When Carol and Mike got married, they were a match made in heaven. She had three girls with blond hair, the youngest in curls. He had three boys—four men living together, but they were all alone… “they knew that it was much more than a hunch; That this group must somehow form a family.” Yes, The Brady Bunch is the iconic standard of the blended family. While Marcia and Greg had their tiffs, the Bradys made bringing two families together look easy. The only problem is that blending families is rarely that smooth. All blended families experience roadblocks and bumps on their journey toward being one, big, happy family. More and more, stepfamilies are navigating those roadblocks with guidance from a family therapist and blended family counseling.
“You have to take things slowly. Just because you love someone doesn’t mean that you’re going to automatically love their children.
All relationships take time to grow and develop. Be willing to give everyone the time and space they need. It will come.”
Time and space are two ingredients for a blended family to flourish. Without a doubt, bringing two families together can be a challenge, but without a doubt, it is worth the effort. With every challenge, there is also opportunity. Children and parents alike often learn to love in new and deeper ways. They may build up their resiliency. They often learn more about who they are and what they need. No one has to walk through the challenge alone. Mental health professionals have helped many families overcome these difficulties and come together.
Your blended family may be just starting on its journey or you may have been working on harmony for a while. In either case, know that Thriveworks Birmingham offers therapy for blended families. We understand the process of building a family, and we are ready to help.
What Does a Blended Family Look Like?
There is no formula for what a blended or step family can look like. No list could contain the different shapes and sizes families can take, but here are some examples of blended families:
- Parents who are divorced and living in separate homes but sharing parenting duties of their children. No partners are involved in the children’s lives.
- A remarried or re-coupled parent whose new partner steps into a parenting role in their child’s life (thus, the term step family) where the new partner does not have their own children.
- Remarried or re-coupled parents who both have children from a previous relationship and both are stepping into parenting roles.
- A remarried or re-coupled parent whose new partners does not take on a parenting role the child (children).
In 1969, The Brady Bunch first aired, and the divorce rate for first-time marriages was 30 percent. Today, that rate is 40 percent, and it rises exponentially for second and third time marriages. There are many, many blended families. In fact, the US Census Bureau says that 1300 new blended families are formed each day, and half of the 60 million children ages 13 and under are living in a blended family. If you are experiencing the growing pains of blending a family, you are not alone. Many others understand the challenges that face both the children and the adults in a stepfamily.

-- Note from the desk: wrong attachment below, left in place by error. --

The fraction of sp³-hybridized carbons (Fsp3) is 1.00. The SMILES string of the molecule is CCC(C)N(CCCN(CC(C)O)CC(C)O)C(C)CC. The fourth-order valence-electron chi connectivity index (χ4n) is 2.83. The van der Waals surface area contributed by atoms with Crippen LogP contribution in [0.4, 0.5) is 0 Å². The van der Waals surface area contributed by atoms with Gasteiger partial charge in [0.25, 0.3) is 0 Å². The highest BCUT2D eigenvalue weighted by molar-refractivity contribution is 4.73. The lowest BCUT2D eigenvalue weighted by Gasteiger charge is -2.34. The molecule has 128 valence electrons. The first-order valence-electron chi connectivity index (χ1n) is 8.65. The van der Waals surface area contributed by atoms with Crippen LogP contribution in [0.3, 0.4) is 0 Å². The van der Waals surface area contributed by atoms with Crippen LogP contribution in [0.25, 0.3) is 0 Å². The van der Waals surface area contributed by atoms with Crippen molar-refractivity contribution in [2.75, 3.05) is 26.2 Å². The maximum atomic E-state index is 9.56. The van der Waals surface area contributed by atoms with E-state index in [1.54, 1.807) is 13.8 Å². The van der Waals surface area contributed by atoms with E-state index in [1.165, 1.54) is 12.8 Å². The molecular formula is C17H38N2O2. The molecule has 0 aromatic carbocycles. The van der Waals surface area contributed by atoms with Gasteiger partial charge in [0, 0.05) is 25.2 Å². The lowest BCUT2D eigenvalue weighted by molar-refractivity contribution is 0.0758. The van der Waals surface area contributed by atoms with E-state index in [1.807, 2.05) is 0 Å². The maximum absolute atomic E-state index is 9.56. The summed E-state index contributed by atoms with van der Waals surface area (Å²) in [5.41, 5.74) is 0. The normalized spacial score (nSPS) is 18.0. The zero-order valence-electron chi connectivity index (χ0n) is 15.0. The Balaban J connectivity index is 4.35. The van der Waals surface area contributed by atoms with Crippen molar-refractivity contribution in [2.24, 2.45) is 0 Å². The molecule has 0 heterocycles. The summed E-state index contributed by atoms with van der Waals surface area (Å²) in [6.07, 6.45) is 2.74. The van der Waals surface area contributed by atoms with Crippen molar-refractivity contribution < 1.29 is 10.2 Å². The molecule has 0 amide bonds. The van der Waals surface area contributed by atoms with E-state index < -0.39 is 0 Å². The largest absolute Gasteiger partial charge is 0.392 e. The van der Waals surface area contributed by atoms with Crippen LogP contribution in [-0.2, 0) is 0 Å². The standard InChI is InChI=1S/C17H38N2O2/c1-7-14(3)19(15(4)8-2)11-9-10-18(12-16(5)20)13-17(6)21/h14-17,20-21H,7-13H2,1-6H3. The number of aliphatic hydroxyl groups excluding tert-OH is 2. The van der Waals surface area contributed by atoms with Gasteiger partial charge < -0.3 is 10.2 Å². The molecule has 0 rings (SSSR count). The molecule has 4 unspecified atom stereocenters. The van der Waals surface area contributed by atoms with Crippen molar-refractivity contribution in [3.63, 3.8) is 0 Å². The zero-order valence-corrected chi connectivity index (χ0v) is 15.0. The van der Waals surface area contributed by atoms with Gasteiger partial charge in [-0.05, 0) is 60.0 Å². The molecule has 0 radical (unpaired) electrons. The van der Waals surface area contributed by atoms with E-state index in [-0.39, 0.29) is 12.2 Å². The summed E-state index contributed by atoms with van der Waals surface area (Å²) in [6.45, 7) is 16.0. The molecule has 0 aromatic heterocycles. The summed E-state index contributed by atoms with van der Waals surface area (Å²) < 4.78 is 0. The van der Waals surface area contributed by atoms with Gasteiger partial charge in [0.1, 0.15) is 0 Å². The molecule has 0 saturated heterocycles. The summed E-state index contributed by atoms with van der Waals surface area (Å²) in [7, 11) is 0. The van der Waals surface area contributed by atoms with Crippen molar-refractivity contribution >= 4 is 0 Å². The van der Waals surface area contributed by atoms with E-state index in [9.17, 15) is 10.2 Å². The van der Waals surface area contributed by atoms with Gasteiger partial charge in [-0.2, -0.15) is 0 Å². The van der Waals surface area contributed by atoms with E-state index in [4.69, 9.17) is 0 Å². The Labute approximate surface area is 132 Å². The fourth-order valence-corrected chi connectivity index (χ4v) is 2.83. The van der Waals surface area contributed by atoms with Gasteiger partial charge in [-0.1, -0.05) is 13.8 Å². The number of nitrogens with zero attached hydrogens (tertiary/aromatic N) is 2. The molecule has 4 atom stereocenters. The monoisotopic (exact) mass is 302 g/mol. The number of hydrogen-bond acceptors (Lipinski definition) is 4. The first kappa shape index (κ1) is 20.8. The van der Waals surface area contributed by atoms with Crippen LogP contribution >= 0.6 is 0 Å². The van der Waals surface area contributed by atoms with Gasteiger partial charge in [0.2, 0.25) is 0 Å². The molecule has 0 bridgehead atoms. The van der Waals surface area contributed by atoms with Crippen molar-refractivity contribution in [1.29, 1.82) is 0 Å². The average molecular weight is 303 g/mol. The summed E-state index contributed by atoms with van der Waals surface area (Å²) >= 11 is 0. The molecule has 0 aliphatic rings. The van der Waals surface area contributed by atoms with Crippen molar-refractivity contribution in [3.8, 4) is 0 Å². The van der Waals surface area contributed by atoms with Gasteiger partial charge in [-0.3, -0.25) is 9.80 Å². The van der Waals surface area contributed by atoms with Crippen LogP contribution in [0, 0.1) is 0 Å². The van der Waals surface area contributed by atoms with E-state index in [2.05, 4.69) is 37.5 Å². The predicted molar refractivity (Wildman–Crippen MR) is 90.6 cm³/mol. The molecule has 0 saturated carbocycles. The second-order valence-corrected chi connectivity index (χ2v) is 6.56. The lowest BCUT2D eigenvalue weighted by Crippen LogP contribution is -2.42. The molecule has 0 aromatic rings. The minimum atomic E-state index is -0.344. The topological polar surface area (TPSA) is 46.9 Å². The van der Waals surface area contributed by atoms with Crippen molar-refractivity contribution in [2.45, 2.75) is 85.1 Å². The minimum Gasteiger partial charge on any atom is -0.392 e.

Blended Families: Common Challenges for the Kids
When a child’s home life is changing, even if those changes are for the better, children often feel stressed. Often, children are required to undergo the most amount of changes, but they have the least ability to control the situation. They may be grieving a parent’s divorce, break-up, or death. They may have to adjust to one set of rules in one home and another set of rules in another home. The resulting frustration, loss, and grief may lead to emotional and behavioral problems.
When a parent’s new partner takes an active role in parenting or when they have children of their own, children can be caught in confusing and unclear roles. Their birth order may have been disturbed, and they may no longer be the baby or the boss. Children often wonder if liking their new stepparent is a betrayal to their other parent. If the parent’s new partner is taking an active role in parenting, what is that role? If not, what will the relationship between the child and the partner look like? Without clarity, children can have difficulty adjusting to the blended family.
Blended Families: Common Challenges for the Adults
When adults come together as a couple and as a family, they also face many challenges. They have the marriage or partnership to establish, but they also must set the course for the whole family. If one of the spouses or partners had not previously been a parent, then parenting is a set of social skills that needs to be learned. If each partner brings their own children to the family, then they will need to decide upon a parenting style and navigate differences with former partners/spouses. Any one of these issues can cause great tension, but often, multiple challenges are in play at the same time.
Scheduling Counseling for Blended Families at Thriveworks Birmingham
If you are blending two families together, consider reaching out to help from Thriveworks Birmingham. When you contact our office, your first appointment may be within 24 hours. We accept many different forms of insurance, and we offer weekend evening sessions. Let’s work together. Call today.